Sudan flash floods displace 80,000, IFRC makes aid appeal

by Katie Nguyen | Katie_Nguyen1 | Thomson Reuters Foundation
Thursday, 15 August 2013 13:52 GMT

Army officers and workers unload relief aid from an Egyptian military plane at Khartoum Military Airport. The aid is for the victims of recent heavy rains and floods. August 14, 2013, REUTERS/Mohamed Nureldin Abdallah

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Sudanese displaced by flash floods need food, shelter, water, sanitation and more rain is forecast, prompting emergency appeal

LONDON (Thomson Reuters Foundation) - Flash floods in Sudan have killed at least 36 people, uprooted 80,000 and forced displaced families in some areas to camp along roads, the International Federation of Red Cross and Red Crescent Societies (IFRC) said on Thursday.

Eight states in Sudan have been hit by flooding triggered by heavy rains that started in early August, damaging schools, health clinics, shops, markets and sanitation facilities, the global humanitarian organisation said.

"The hardest hit areas include the states of Khartoum, Gazira, Northern and River Nile," the IFRC said in a statement. "Some displaced families, mostly women and children, are camping along the tarmac road, others have found shelter staying with relatives who have homes on higher ground."

According to IFRC assessments, the flooding has affected some 125,000 people, destroyed almost 14,000 houses and damaged 6,850. More than 5,600 latrines were in a state of collapse and at least 660 animals were reported dead.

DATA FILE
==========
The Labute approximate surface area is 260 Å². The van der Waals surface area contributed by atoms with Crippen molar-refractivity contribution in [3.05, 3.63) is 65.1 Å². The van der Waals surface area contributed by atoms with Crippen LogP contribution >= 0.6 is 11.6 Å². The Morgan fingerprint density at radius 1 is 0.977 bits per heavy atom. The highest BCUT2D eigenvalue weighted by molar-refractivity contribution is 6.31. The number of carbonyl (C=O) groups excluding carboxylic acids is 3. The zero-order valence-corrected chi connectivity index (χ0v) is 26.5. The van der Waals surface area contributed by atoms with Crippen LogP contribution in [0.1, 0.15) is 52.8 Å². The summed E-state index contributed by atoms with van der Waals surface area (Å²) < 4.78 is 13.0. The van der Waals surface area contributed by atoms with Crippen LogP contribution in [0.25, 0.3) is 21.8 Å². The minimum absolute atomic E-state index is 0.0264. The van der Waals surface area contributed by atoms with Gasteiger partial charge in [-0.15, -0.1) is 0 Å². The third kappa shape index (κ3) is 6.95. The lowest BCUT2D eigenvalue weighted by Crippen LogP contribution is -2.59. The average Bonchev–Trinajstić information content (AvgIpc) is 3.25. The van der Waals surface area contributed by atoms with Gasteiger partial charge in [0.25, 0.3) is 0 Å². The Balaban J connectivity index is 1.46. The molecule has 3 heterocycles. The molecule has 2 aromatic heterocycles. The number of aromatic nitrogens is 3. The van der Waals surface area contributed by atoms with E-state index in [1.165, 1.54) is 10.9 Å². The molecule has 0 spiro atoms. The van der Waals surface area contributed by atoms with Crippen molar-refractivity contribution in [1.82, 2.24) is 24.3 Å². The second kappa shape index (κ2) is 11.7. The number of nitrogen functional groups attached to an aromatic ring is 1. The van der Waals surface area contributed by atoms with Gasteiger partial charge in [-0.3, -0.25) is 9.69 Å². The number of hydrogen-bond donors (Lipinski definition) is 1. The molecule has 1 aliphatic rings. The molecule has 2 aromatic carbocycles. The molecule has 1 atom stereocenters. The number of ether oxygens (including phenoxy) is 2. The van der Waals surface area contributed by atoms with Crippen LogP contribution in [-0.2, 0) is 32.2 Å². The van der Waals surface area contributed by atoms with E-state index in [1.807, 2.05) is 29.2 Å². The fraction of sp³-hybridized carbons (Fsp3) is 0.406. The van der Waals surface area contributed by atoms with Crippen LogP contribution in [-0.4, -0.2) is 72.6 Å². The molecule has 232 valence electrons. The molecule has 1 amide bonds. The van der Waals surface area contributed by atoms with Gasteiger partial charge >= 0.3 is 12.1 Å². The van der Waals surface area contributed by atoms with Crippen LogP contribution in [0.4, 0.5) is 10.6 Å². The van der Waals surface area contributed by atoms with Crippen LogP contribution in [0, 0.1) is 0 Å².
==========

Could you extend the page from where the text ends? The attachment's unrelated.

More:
The disaster prompted the organisation to launch an emergency appeal on Thursday for 918,554 Swiss francs ($983,670) to help 35,000 people in Khartoum and River Nile states.

On Monday, the United States said it would provide $50,000 in aid to help Sudan's flood survivors.

According to the U.N. Office for the Coordination of Humanitarian Affairs (OCHA), the most urgent needs were for food, shelter, water, sanitation, hygiene and health services.

In its latest report, OCHA said more rain was forecast this week and disruption to power and water supplies as well as telephone communication was likely.

It also warned that the large areas of floodwater could cause delays in  transporting basic goods, which might cause a short-term shortage of food and other commodities.

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